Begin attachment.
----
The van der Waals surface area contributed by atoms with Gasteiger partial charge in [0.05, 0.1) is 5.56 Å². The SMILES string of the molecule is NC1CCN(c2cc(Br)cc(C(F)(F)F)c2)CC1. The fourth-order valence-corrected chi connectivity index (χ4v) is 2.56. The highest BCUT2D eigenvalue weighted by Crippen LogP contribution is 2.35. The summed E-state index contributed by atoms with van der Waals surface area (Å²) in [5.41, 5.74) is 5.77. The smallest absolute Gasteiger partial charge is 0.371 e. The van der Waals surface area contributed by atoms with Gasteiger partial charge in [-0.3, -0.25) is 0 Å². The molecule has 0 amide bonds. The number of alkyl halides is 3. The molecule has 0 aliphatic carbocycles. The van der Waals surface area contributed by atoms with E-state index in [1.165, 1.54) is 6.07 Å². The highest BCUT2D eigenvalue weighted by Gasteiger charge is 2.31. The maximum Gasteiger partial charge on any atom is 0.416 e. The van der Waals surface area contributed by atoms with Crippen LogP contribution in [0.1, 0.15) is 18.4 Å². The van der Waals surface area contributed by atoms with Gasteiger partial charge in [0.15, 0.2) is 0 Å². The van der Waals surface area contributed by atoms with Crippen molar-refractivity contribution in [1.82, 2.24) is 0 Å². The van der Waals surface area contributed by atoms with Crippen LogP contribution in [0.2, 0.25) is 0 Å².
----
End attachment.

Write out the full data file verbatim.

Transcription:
The van der Waals surface area contributed by atoms with Gasteiger partial charge in [0.05, 0.1) is 5.56 Å². The SMILES string of the molecule is NC1CCN(c2cc(Br)cc(C(F)(F)F)c2)CC1. The fourth-order valence-corrected chi connectivity index (χ4v) is 2.56. The highest BCUT2D eigenvalue weighted by Crippen LogP contribution is 2.35. The summed E-state index contributed by atoms with van der Waals surface area (Å²) in [5.41, 5.74) is 5.77. The smallest absolute Gasteiger partial charge is 0.371 e. The van der Waals surface area contributed by atoms with Gasteiger partial charge in [-0.3, -0.25) is 0 Å². The molecule has 0 amide bonds. The number of alkyl halides is 3. The molecule has 0 aliphatic carbocycles. The van der Waals surface area contributed by atoms with E-state index in [1.165, 1.54) is 6.07 Å². The highest BCUT2D eigenvalue weighted by Gasteiger charge is 2.31. The maximum Gasteiger partial charge on any atom is 0.416 e. The van der Waals surface area contributed by atoms with Crippen LogP contribution in [0.1, 0.15) is 18.4 Å². The van der Waals surface area contributed by atoms with Gasteiger partial charge in [0.15, 0.2) is 0 Å². The van der Waals surface area contributed by atoms with Crippen molar-refractivity contribution in [1.82, 2.24) is 0 Å². The van der Waals surface area contributed by atoms with Crippen LogP contribution in [0.2, 0.25) is 0 Å².